Thursday, June 15, 2017

An Ode to First Grade


I've tried to put my thoughts and feelings to words all week, but as is typical of my writing here, I am resigned to the fact that I will just try, no matter how clumsily.

I want to write about Jack's first grade year that came to a close last week. I want to tell you about a kid who until 1st grade, had never gone to school for more than 2 hour increments. A kid who never ate a meal at school because of that darn tube. A kid who no one thought was ready, but who proved everyone wrong.


This is a reccurring theme in his life. Jack is on his own journey, why should I keep on being surprised?

It's no exaggeration to say our lives all changed for the better last August. Jack was welcomed and included into a classroom of his peers and I was suddenly with an extra seven hours on my hands each day.

That is not to say Jack did not have help in his transition. He was paired with about the most gifted para professional we have encountered and he still had lots of time when needed in the resource classroom. It's just that this year we felt (and it was shown), how welcome he was in the first grade classroom. 


This is the way it should always be. This is what the research points to. This is what was best for Jack, no doubt.

I'm here to say that first grade was a dream come true. I don't use that phrase lightly, because it really felt like a dream, a pie in the sky, a shot in the dark, that this whole school thing would work for Jack. It felt daunting to teach someone else how to tube feed, to take a non-verbal child and drop him off for the entire day, to trust that everyone was on the same page. Of course there were growing pains, but this year was a resounding success.

And you know what we do around these parts? We take the good and run with it (or in Jack's case, adaptive bike with it).


So long first grade. You set the dream foundation for Jack and although we're all a little melancholy around here that it had to come to an end, we hope and pray 2nd grade knocks us off our socks.
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Wednesday, May 24, 2017

This is 8.

Our baby turned 8 years old on the 15th. And much like on the day he was born, we woke up to a beautiful sunshiny day. His birthday fell on a Monday and heck if there is something he likes more than going to school. So off he went, doing his normal Monday routine. We waited for the weekend to celebrate properly with a some swimming.

It's hard to describe my emotions on his birthday. I have tried before, but nothing I've written quite captures the intersection of memories, joy and pain, the relief, the tenderness of the day. So I decided to take out my camera and capture his sweet 8 year old self.


This is a typical Jack smile. It's a little crooked and you can see how his cerebral palsy shows on his face. And it is so beautiful. His grin is one of my most favorite things to see.


Jack has places to go and things to do, but he still needs my help to get around. I spend a large portion of my day attached to him like this. My hand steadies him as he takes his steps and we go on whatever adventure awaits.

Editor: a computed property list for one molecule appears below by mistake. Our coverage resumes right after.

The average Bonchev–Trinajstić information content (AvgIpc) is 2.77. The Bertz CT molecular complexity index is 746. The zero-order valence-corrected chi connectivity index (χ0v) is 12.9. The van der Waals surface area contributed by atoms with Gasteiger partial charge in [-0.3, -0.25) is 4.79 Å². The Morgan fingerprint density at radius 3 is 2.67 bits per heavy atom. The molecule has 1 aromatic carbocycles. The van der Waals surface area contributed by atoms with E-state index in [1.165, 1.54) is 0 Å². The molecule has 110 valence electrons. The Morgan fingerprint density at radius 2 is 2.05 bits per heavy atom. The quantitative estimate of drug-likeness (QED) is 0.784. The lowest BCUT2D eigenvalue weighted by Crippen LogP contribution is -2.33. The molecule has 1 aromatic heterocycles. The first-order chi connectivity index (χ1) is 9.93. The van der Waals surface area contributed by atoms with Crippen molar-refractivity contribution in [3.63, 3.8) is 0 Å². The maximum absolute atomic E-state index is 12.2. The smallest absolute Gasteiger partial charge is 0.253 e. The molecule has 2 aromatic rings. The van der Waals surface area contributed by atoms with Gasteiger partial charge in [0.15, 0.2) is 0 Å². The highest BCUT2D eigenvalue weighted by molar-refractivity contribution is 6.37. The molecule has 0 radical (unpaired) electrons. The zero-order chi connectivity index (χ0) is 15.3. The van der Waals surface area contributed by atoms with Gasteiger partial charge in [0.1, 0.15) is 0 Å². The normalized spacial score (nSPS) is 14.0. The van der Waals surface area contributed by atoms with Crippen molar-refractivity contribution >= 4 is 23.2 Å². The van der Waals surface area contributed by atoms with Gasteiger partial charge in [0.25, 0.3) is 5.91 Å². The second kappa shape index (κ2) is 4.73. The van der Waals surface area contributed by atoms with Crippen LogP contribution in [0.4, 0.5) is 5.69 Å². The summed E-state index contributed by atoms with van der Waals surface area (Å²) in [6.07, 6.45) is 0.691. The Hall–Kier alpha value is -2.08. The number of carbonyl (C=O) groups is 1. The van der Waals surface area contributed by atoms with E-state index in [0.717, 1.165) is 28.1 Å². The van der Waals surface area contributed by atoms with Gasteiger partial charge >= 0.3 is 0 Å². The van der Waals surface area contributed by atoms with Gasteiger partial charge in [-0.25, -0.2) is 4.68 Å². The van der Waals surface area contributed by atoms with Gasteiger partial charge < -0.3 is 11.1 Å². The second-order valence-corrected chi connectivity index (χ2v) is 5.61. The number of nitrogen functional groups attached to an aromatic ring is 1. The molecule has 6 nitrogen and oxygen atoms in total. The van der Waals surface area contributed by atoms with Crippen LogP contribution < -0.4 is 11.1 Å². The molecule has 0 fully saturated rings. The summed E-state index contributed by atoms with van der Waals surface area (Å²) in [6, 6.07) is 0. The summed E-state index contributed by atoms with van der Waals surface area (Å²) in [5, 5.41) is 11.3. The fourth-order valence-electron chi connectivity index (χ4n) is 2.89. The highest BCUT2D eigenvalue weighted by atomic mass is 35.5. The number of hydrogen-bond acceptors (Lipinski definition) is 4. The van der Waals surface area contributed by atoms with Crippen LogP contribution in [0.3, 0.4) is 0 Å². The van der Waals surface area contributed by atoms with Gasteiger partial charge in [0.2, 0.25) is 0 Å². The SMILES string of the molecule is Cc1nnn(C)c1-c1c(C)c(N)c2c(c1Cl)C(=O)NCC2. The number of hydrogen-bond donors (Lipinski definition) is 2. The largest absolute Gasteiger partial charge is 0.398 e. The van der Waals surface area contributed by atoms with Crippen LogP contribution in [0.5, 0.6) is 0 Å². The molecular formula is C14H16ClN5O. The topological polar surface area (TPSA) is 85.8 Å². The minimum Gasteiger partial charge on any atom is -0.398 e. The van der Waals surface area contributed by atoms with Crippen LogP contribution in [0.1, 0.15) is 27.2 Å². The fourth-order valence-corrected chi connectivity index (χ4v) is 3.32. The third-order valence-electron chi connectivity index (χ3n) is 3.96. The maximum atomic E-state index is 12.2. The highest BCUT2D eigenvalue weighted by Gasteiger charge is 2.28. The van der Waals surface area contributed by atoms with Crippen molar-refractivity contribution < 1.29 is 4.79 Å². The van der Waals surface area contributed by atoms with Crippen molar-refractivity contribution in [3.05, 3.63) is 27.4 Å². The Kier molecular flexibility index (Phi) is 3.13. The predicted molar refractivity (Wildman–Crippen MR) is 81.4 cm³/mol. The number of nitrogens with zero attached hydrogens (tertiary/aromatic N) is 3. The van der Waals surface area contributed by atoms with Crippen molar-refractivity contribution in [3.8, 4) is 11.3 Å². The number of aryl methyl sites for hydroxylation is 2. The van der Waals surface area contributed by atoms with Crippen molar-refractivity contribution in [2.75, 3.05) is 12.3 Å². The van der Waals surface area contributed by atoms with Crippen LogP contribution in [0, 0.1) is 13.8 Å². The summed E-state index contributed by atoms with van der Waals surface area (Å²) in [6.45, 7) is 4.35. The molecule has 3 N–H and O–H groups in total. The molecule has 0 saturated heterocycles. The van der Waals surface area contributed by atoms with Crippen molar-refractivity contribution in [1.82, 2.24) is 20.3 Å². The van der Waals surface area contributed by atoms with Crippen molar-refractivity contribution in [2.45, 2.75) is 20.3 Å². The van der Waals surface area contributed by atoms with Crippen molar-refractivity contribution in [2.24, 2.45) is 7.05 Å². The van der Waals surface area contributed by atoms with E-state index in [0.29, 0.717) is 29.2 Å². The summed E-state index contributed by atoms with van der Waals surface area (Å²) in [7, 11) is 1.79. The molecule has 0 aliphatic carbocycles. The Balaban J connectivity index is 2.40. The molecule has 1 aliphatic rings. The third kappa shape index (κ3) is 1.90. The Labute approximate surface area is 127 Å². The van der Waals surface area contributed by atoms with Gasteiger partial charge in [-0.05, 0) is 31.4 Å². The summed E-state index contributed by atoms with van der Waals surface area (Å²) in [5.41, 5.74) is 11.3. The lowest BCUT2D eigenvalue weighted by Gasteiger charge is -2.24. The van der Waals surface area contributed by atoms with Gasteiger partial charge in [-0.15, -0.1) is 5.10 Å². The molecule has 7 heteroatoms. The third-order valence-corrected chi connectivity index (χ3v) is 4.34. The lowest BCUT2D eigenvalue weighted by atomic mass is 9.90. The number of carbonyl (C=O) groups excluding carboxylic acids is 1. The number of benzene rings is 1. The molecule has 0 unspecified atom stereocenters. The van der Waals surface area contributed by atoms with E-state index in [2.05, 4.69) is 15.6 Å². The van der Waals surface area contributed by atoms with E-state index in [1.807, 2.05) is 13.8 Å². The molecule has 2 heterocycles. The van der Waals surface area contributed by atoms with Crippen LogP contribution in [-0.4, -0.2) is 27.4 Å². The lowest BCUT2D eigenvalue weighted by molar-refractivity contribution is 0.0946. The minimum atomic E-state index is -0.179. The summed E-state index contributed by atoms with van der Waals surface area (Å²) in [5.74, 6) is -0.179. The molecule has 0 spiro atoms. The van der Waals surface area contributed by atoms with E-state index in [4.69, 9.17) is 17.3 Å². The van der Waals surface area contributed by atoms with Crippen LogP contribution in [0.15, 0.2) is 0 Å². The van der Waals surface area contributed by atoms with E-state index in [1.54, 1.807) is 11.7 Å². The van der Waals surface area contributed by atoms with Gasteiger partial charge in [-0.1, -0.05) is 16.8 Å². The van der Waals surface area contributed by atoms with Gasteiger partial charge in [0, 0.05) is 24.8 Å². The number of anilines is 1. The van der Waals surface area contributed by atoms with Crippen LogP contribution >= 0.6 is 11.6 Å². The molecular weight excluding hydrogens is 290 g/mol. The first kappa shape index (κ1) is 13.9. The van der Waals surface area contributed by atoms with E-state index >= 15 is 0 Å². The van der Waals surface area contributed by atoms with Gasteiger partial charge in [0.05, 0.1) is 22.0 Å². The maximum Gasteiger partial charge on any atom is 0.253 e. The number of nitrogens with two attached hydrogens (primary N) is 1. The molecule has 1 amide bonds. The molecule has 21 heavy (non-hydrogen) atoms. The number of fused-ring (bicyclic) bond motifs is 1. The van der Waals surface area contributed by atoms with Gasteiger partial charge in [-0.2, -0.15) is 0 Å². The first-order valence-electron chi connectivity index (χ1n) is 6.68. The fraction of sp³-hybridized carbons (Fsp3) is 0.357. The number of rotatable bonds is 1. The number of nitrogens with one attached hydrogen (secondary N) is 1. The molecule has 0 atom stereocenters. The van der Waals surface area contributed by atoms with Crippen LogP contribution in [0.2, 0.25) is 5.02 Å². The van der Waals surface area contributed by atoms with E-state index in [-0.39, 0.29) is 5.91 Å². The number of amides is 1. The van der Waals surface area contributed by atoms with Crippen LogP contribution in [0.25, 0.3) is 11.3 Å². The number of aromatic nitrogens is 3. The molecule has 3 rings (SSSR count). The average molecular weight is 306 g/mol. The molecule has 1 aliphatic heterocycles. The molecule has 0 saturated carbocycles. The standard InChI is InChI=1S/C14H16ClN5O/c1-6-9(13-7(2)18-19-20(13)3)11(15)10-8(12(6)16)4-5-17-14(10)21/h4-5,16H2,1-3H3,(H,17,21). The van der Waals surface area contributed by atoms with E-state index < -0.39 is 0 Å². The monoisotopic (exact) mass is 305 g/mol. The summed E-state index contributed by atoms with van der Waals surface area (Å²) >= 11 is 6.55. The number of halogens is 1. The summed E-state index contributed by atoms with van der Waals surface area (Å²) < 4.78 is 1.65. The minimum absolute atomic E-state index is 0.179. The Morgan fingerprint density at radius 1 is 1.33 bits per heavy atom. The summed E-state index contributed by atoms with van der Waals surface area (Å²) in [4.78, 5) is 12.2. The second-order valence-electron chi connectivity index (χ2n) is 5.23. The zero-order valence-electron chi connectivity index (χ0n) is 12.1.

We have this thing together in the morning where he gets up on our bed, has us open the blinds in our room so he has a view, and we spend a few quiet minutes together before the rush of getting ready for school and work. Occasionally he'll snuggle back into bed for a few minutes. More often than not though, he likes to jump around as the morning light comes in.  He's always been our (very) early riser and as much as continuous early mornings can be so exhausting, it's also the time of day where Jack is most himself and ready to face the world.


There's just something about Jack in a collared shirt (swoon) and thanks to the best hand-me-down wardrobe around, Jack has lots of choices of collared shirts to choose from. My favorite outfit, which was first given to us at my baby shower is called "Montana Attorney" or just plain "Daddy" which is a collared shirt and khakis. Anyway, this seemed like a good "I'm 8 years old today" look. Plus, with him working on his pipes all the time, he really nailed the look ;)


 Ah this kid.


All the heart-eye emojis.

8 years old. Each year that passes I feel like we get more in a groove with the unique and not-very-average family we are. Of course I still worry about Jack's health and the future, but not so much about life with disability. I find myself listening more to the disabled community and trying to navigate as best we can, given we will be Jack's advocates navigating this world for the rest of his life. And yes, birthdays are bittersweet because they are a very real reminder that the entire trajectory of our lives changed and not in the typical ways of parenthood, but more so, in ways that I am still grappling with today. That might be a different topic for a different post, but part of what I've always done with this space is be honest with you about the journey. Birthdays are bittersweet and complex and maybe (probably) they always will be.